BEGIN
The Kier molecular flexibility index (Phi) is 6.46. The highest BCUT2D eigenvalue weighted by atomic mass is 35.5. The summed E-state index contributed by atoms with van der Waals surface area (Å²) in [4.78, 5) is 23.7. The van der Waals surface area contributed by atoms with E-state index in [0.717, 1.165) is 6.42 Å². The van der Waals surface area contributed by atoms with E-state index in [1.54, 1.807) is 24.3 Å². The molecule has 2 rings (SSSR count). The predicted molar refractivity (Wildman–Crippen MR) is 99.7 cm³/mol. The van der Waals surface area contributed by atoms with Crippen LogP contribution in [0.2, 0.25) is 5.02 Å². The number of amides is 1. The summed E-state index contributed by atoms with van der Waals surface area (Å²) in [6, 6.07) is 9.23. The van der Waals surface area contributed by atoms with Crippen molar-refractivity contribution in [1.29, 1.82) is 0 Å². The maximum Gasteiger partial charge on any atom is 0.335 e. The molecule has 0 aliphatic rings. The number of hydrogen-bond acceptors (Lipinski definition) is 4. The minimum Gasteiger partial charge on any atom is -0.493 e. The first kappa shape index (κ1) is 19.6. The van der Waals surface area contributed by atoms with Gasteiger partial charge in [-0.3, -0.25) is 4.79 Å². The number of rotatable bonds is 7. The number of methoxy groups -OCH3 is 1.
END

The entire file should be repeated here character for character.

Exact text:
The Kier molecular flexibility index (Phi) is 6.46. The highest BCUT2D eigenvalue weighted by atomic mass is 35.5. The summed E-state index contributed by atoms with van der Waals surface area (Å²) in [4.78, 5) is 23.7. The van der Waals surface area contributed by atoms with E-state index in [0.717, 1.165) is 6.42 Å². The van der Waals surface area contributed by atoms with E-state index in [1.54, 1.807) is 24.3 Å². The molecule has 2 rings (SSSR count). The predicted molar refractivity (Wildman–Crippen MR) is 99.7 cm³/mol. The van der Waals surface area contributed by atoms with Crippen LogP contribution in [0.2, 0.25) is 5.02 Å². The number of amides is 1. The summed E-state index contributed by atoms with van der Waals surface area (Å²) in [6, 6.07) is 9.23. The van der Waals surface area contributed by atoms with Crippen molar-refractivity contribution in [1.29, 1.82) is 0 Å². The maximum Gasteiger partial charge on any atom is 0.335 e. The molecule has 0 aliphatic rings. The number of hydrogen-bond acceptors (Lipinski definition) is 4. The minimum Gasteiger partial charge on any atom is -0.493 e. The first kappa shape index (κ1) is 19.6. The van der Waals surface area contributed by atoms with Gasteiger partial charge in [-0.3, -0.25) is 4.79 Å². The number of rotatable bonds is 7. The number of methoxy groups -OCH3 is 1.